Take it from me, a bystander, that when you are under the spell of your own time you are as interesting to watch as were those before; it is always the same plot: Soul – Soul. It was your humanity in response that adds life to it and makes tending it so worthwhile. You are our television – Dennis Severs 1948 – 1999
The Zibaldone is a casual art form which originated in 14th century Venice where merchants used notebooks as part of their day to day business. Unlike their upper-class counterparts, who mostly stuck to Latin, these merchants wrote in the local Italian dialect. They were also more likely to bring together all kinds of work and play into one small, portable book. Alongside their workaday notes they drew boats and people and jotted down stories and other items of personal interest.
I described how the dolphins had danced on an evening of silken calm, leaping clear of the water in graceful arcs that crossed in pairs; as I had sat in a little field above the bay to watch, their plunges had been the only sound in the world. He listened to me expressionlessly, then turned his eyes to the dingy window and the dingy sky beyond. “That’s right” he said, and on Sunday morning they were all kneeling on the beach!”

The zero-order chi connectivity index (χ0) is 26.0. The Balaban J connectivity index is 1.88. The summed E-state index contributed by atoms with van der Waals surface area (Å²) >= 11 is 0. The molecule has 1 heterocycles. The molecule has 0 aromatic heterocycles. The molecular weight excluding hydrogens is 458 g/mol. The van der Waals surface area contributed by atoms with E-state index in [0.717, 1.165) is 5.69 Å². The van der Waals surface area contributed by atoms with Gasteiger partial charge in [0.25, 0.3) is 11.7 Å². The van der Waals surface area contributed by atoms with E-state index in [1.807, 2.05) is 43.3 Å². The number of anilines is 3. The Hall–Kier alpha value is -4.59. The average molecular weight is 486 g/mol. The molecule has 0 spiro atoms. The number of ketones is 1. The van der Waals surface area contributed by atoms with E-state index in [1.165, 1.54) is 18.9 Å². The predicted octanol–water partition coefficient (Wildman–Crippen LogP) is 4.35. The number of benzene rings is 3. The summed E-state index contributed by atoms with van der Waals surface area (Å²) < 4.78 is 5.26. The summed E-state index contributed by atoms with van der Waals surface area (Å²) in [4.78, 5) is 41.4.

Words: Tim Robinson, Stones of Aran: Pilgrimage. Image: detail from Inisheer Zibaldone by JesseJames.
It is a pity indeed to travel and not get this essential sense of landscape values. You do not need a sixth sense for it. It is there if you just close your eyes and breathe softly through your nose; you will hear the whispered message, for all landscapes ask the same question in the same whisper. I am watching you – are you watching yourself in me?
Words: Lawrence Durrell, Spirit Of Place: Letters And Essays On Travel. Image: JesseJames.
A seat located in Firhouse where the artists found inspiration.
It is said that this was JesseJames’s favourite seat in Firhouse. Situated on the village greenand overlooking Saint Vincent de Paul’s Charity Shop and Moran’s Pharmacy, they sat here while they were reflecting on their art.
A man on An Trá Inis Oírr, who with his wife had been a regular visitor to the island stretching back over 50 years, said “my wife remembers that for 3 seconds in 1963, the whole island turned purple.”